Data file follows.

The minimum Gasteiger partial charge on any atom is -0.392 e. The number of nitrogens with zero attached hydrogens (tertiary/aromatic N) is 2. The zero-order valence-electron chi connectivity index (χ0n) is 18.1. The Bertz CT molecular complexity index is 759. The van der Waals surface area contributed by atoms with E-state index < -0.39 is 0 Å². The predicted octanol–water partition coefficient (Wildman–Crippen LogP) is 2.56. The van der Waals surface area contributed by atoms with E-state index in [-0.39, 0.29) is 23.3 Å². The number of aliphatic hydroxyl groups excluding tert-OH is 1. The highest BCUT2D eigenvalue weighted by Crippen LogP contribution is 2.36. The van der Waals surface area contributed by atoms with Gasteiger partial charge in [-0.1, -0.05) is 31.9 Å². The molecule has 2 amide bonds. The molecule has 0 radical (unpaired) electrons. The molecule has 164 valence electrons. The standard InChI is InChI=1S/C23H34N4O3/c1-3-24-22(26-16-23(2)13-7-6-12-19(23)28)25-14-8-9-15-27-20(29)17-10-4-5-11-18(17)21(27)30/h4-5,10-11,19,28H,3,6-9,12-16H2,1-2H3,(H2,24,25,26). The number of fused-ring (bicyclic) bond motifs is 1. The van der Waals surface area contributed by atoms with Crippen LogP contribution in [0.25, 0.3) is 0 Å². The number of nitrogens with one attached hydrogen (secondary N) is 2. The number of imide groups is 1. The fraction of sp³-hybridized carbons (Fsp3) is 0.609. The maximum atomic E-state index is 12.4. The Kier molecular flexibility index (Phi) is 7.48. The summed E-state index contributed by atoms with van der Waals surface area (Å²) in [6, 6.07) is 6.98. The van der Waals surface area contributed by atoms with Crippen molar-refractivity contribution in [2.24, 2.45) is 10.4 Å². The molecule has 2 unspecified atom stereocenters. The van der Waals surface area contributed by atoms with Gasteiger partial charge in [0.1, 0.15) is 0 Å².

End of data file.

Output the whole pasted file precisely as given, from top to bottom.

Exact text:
The minimum Gasteiger partial charge on any atom is -0.392 e. The number of nitrogens with zero attached hydrogens (tertiary/aromatic N) is 2. The zero-order valence-electron chi connectivity index (χ0n) is 18.1. The Bertz CT molecular complexity index is 759. The van der Waals surface area contributed by atoms with E-state index < -0.39 is 0 Å². The predicted octanol–water partition coefficient (Wildman–Crippen LogP) is 2.56. The van der Waals surface area contributed by atoms with E-state index in [-0.39, 0.29) is 23.3 Å². The number of aliphatic hydroxyl groups excluding tert-OH is 1. The highest BCUT2D eigenvalue weighted by Crippen LogP contribution is 2.36. The van der Waals surface area contributed by atoms with Gasteiger partial charge in [-0.1, -0.05) is 31.9 Å². The molecule has 2 amide bonds. The molecule has 0 radical (unpaired) electrons. The molecule has 164 valence electrons. The standard InChI is InChI=1S/C23H34N4O3/c1-3-24-22(26-16-23(2)13-7-6-12-19(23)28)25-14-8-9-15-27-20(29)17-10-4-5-11-18(17)21(27)30/h4-5,10-11,19,28H,3,6-9,12-16H2,1-2H3,(H2,24,25,26). The number of fused-ring (bicyclic) bond motifs is 1. The van der Waals surface area contributed by atoms with Crippen LogP contribution in [0.25, 0.3) is 0 Å². The number of nitrogens with one attached hydrogen (secondary N) is 2. The number of imide groups is 1. The fraction of sp³-hybridized carbons (Fsp3) is 0.609. The maximum atomic E-state index is 12.4. The Kier molecular flexibility index (Phi) is 7.48. The summed E-state index contributed by atoms with van der Waals surface area (Å²) in [6, 6.07) is 6.98. The van der Waals surface area contributed by atoms with Crippen molar-refractivity contribution in [2.24, 2.45) is 10.4 Å². The molecule has 2 unspecified atom stereocenters. The van der Waals surface area contributed by atoms with Gasteiger partial charge in [0.1, 0.15) is 0 Å².